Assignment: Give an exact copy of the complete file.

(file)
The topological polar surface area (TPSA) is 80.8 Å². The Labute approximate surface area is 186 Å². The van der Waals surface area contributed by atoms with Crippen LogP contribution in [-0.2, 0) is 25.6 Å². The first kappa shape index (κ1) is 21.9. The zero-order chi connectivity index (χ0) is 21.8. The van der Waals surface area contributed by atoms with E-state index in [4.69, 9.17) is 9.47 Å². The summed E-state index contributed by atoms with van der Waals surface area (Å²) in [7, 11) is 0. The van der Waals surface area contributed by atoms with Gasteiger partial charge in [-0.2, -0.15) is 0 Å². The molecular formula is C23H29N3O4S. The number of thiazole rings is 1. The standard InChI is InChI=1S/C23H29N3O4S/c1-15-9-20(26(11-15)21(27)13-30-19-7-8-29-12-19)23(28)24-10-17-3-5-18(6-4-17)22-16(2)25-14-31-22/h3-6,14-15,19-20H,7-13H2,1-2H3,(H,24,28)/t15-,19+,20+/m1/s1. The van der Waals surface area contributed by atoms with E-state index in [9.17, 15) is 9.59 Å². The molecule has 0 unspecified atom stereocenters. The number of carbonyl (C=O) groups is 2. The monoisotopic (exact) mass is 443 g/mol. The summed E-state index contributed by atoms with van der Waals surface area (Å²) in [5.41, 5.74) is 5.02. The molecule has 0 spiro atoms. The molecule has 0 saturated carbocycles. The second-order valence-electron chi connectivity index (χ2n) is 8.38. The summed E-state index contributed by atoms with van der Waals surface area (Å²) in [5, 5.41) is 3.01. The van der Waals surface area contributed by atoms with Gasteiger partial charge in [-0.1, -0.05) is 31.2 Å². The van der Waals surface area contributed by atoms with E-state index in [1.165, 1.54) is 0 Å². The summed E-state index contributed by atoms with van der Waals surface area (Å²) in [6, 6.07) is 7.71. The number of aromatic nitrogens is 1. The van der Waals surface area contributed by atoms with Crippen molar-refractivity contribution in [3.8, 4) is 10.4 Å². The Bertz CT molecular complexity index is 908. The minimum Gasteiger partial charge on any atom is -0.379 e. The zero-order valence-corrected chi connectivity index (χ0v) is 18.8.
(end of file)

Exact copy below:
The topological polar surface area (TPSA) is 80.8 Å². The Labute approximate surface area is 186 Å². The van der Waals surface area contributed by atoms with Crippen LogP contribution in [-0.2, 0) is 25.6 Å². The first kappa shape index (κ1) is 21.9. The zero-order chi connectivity index (χ0) is 21.8. The van der Waals surface area contributed by atoms with E-state index in [4.69, 9.17) is 9.47 Å². The summed E-state index contributed by atoms with van der Waals surface area (Å²) in [7, 11) is 0. The van der Waals surface area contributed by atoms with Gasteiger partial charge in [-0.2, -0.15) is 0 Å². The molecular formula is C23H29N3O4S. The number of thiazole rings is 1. The standard InChI is InChI=1S/C23H29N3O4S/c1-15-9-20(26(11-15)21(27)13-30-19-7-8-29-12-19)23(28)24-10-17-3-5-18(6-4-17)22-16(2)25-14-31-22/h3-6,14-15,19-20H,7-13H2,1-2H3,(H,24,28)/t15-,19+,20+/m1/s1. The van der Waals surface area contributed by atoms with E-state index in [9.17, 15) is 9.59 Å². The molecule has 0 unspecified atom stereocenters. The number of carbonyl (C=O) groups is 2. The monoisotopic (exact) mass is 443 g/mol. The summed E-state index contributed by atoms with van der Waals surface area (Å²) in [5.41, 5.74) is 5.02. The molecule has 0 spiro atoms. The molecule has 0 saturated carbocycles. The second-order valence-electron chi connectivity index (χ2n) is 8.38. The summed E-state index contributed by atoms with van der Waals surface area (Å²) in [5, 5.41) is 3.01. The van der Waals surface area contributed by atoms with Gasteiger partial charge in [-0.1, -0.05) is 31.2 Å². The van der Waals surface area contributed by atoms with E-state index in [1.165, 1.54) is 0 Å². The summed E-state index contributed by atoms with van der Waals surface area (Å²) in [6, 6.07) is 7.71. The number of aromatic nitrogens is 1. The van der Waals surface area contributed by atoms with Crippen molar-refractivity contribution in [3.8, 4) is 10.4 Å². The Bertz CT molecular complexity index is 908. The minimum Gasteiger partial charge on any atom is -0.379 e. The zero-order valence-corrected chi connectivity index (χ0v) is 18.8.